perpetuity (p<<schwa>>r-p<<schwa>>-t[y]oo-<<schwa>>-tee).1. The state of continuing forever. 2.Hist. An unbarrable entail. 3.Hist. An inalienable interest. 4. An interest that does not take effect or vest within the period prescribed by law. • In reference to the rule against perpetuities, only sense 4 is now current. See RULE AGAINST PERPETUITIES. [Cases: Perpetuities  4. C.J.S. Perpetuities §§ 2, 12.]

“A perpetuity is a thing odious in law, and destructive of the Commonwealth; it would put a stop to commerce and prevent the circulation of the riches of the Kingdom, and therefore is not to be countenanced in equity. If in equity you could come nearer to a perpetuity than the rules of Common Law would admit, all men being desirous to continue their estates in their families, would settle their estates by way of trust; which might indeed make well for the jurisdiction of the court, but would be destructive of the commonwealth.” (1683) 1 Vern. 163(per Lord North) (as quoted in George W. Keeton, English Law: The Judicial Contribution 118 (1974)).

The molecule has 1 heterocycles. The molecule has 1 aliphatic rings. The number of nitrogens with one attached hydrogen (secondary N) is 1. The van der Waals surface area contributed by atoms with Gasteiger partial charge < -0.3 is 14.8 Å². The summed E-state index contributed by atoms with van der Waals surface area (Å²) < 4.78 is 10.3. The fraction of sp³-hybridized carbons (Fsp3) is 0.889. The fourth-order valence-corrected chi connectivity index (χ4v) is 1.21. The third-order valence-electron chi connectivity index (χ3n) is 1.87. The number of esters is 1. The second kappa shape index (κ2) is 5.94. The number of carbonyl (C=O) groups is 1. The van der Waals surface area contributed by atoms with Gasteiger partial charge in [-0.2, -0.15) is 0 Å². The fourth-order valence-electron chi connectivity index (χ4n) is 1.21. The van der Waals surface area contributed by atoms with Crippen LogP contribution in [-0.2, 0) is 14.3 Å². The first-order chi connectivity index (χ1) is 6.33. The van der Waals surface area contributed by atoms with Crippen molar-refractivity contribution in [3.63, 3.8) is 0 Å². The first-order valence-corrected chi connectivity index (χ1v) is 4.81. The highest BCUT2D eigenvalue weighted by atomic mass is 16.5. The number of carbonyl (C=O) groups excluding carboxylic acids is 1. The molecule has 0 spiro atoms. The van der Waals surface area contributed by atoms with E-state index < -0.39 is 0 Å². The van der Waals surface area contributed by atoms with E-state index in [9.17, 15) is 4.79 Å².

[Blacks Law 8th]